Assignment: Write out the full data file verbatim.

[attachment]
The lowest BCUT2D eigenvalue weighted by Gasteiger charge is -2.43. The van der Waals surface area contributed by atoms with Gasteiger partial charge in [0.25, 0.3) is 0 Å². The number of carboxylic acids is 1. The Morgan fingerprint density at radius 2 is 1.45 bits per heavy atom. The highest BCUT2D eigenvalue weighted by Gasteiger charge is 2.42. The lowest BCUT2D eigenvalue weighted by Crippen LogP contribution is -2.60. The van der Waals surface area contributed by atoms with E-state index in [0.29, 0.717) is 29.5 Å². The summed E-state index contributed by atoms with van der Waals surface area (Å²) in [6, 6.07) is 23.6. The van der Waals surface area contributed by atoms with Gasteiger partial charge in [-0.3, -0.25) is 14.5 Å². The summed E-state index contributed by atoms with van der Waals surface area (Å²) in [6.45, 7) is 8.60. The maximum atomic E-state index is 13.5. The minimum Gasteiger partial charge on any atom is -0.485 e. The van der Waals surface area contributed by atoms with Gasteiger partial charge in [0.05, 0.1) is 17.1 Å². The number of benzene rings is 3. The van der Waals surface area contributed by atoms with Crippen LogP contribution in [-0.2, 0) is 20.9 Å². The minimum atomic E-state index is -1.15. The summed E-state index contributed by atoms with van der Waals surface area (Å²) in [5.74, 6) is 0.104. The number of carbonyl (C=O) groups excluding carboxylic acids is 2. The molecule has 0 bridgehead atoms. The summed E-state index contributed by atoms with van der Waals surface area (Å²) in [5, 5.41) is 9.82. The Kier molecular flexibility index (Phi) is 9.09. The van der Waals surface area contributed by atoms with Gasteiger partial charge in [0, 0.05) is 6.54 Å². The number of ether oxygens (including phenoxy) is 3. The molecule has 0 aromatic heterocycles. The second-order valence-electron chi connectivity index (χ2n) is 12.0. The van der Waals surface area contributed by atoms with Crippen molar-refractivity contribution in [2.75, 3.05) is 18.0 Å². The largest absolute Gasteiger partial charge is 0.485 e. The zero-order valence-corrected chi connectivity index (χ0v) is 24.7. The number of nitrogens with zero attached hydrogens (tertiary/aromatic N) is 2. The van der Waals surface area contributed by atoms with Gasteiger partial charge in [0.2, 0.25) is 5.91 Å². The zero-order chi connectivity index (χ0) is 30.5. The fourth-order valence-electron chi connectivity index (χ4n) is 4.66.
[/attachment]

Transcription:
The lowest BCUT2D eigenvalue weighted by Gasteiger charge is -2.43. The van der Waals surface area contributed by atoms with Gasteiger partial charge in [0.25, 0.3) is 0 Å². The number of carboxylic acids is 1. The Morgan fingerprint density at radius 2 is 1.45 bits per heavy atom. The highest BCUT2D eigenvalue weighted by Gasteiger charge is 2.42. The lowest BCUT2D eigenvalue weighted by Crippen LogP contribution is -2.60. The van der Waals surface area contributed by atoms with E-state index in [0.29, 0.717) is 29.5 Å². The summed E-state index contributed by atoms with van der Waals surface area (Å²) in [6, 6.07) is 23.6. The van der Waals surface area contributed by atoms with Gasteiger partial charge in [-0.3, -0.25) is 14.5 Å². The summed E-state index contributed by atoms with van der Waals surface area (Å²) in [6.45, 7) is 8.60. The maximum atomic E-state index is 13.5. The minimum Gasteiger partial charge on any atom is -0.485 e. The van der Waals surface area contributed by atoms with Gasteiger partial charge in [0.05, 0.1) is 17.1 Å². The number of benzene rings is 3. The van der Waals surface area contributed by atoms with Crippen LogP contribution in [-0.2, 0) is 20.9 Å². The minimum atomic E-state index is -1.15. The summed E-state index contributed by atoms with van der Waals surface area (Å²) in [5.74, 6) is 0.104. The number of carbonyl (C=O) groups excluding carboxylic acids is 2. The molecule has 0 bridgehead atoms. The summed E-state index contributed by atoms with van der Waals surface area (Å²) in [5, 5.41) is 9.82. The Kier molecular flexibility index (Phi) is 9.09. The van der Waals surface area contributed by atoms with Gasteiger partial charge in [0, 0.05) is 6.54 Å². The number of ether oxygens (including phenoxy) is 3. The molecule has 0 aromatic heterocycles. The second-order valence-electron chi connectivity index (χ2n) is 12.0. The van der Waals surface area contributed by atoms with Crippen molar-refractivity contribution in [2.75, 3.05) is 18.0 Å². The largest absolute Gasteiger partial charge is 0.485 e. The zero-order valence-corrected chi connectivity index (χ0v) is 24.7. The number of nitrogens with zero attached hydrogens (tertiary/aromatic N) is 2. The van der Waals surface area contributed by atoms with Gasteiger partial charge in [0.2, 0.25) is 5.91 Å². The zero-order chi connectivity index (χ0) is 30.5. The fourth-order valence-electron chi connectivity index (χ4n) is 4.66.